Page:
Posted by: kerryl29 | November 18, 2019

The Story Behind the Image: The Bird in the Hand Theory of Landscape Photography

The following general scenario is something I have experienced many times:  I’m on a trail with a photographic end game in mind:  a waterfall, a beach, a scenic view, etc.  And, for one reason or another, I’m in a hurry to arrive at my appointed destination–I’m trying to maximize the light, I’m trying to beat the crowds, I’m hoping to beat the rain, you name it.  The point is I’ve got a subject in my mind and I’m double-timing it to get there.

And then, it happens.  My wandering eye catches sight of something interesting and I have to decide whether to stop and take a closer look…and possibly set up to photograph that interesting something.  Truth is, I usually at least stop and take a peek.  Sometimes I satisfy myself that, upon review, it’s not all that interesting after all.  Back to the trail as quickly as possible.  But sometimes I decide that it’s a photo-worthy subject and then I have to decide whether to interrupt my primary goal and photograph the newly discovered subject.

If I think the subject is mildly interesting and/or the conditions aren’t flattering for that subject at that time, I take note and consider stopping on the way back (assuming this is an out-and-back trail we’re talking about) or returning at some future time, if possible.

But if the subject is particularly interesting and the current conditions are conducive, I almost always take the time necessary to capture the moment because…well, because I’m never sure I’m going to get another chance.  If the moment at hand is meaningful and the opportunity is there, I want to make it count.

One such example came when I was hiking the Arethusa Falls Trail in Crawford Notch State Park in New Hampshire three autumns ago.  With the knowledge that the trail tends to get very crowded, particularly on weekends (it was a Saturday), and wanting to avoid conflicts with others at the falls, I hit the trail first thing in the morning.  My car was the first one in the lot so I knew that I wouldn’t have anyone to work around when I made it to the waterfall at the end of the roughly two-mile (one way) hike.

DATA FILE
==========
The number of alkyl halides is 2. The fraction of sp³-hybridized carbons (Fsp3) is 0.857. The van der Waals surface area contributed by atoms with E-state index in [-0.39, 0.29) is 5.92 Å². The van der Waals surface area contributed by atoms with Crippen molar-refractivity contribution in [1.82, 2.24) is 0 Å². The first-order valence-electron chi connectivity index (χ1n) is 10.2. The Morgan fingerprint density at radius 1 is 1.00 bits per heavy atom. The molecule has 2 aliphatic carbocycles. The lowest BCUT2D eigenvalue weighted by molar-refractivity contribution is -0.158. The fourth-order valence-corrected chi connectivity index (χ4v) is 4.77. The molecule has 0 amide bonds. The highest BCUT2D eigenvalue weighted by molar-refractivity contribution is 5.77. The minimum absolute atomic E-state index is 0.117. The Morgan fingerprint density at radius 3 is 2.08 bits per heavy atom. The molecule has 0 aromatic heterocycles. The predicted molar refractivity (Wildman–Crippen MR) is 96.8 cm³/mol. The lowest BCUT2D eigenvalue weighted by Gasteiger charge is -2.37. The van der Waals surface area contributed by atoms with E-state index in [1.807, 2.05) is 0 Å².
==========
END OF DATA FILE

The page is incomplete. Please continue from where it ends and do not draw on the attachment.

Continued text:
But on the way–perhaps halfway to my destination, I passed a boulder field that was covered with colorful freshly-fallen leaves.  I stopped in my tracks.  The light was even.  The wind was essentially non-existent.  There was no one around.  The scene definitely met my definition of photo-worthy.  Should I photograph the scene or press on to the falls, with the thought of photographing the scene on the return?  I almost instinctively set down my tripod and slipped my photo backpack from my shoulders; the time was now.

Arethusa Falls Trail, Crawford Notch State Park, New Hampshire

In short, when the opportunity arises, seize it.


Responses

  1. Absolutely agree with this philosophy. If I don’t shoot when I see it, the conditions will likely not be optimal later — if I even remember the spot. Often what I see on the way in, I don’t even notice on the way out, because the perspective is different. I’ve learned the hard way to shoot what looks good when I see it.

    • Hi Steve. Really good point re trying to find something on the way back–something I should have mentioned in the body of the piece. There have absolutely been times when, on the return hike, I completely missed something that I’d seen on the way in because it was only obvious from the initial perspective.

  2. Wow! That looks like an alter or seat, so interesting! Glad you stopped. Everytime I ignore that little camera voice, I regret it.📸❤

    • Thanks very much!

  3. Definitely worth stopping! So often those unexpected stops provide an image that few if any others would produce because they are singularly focused on the end of the trail subject.

    • Thanks, Ellen!

  4. I am reminded of the quote, “Life is what happens when you are busy making other plans.”yes, john Lennon wrote it, but the quote existed in print as early as 1957. Grab the moment! I see you did and it worked well for you.

    • Thanks, Jane!

  5. Absolutely fantastic piece of article. I really appreciate this so much


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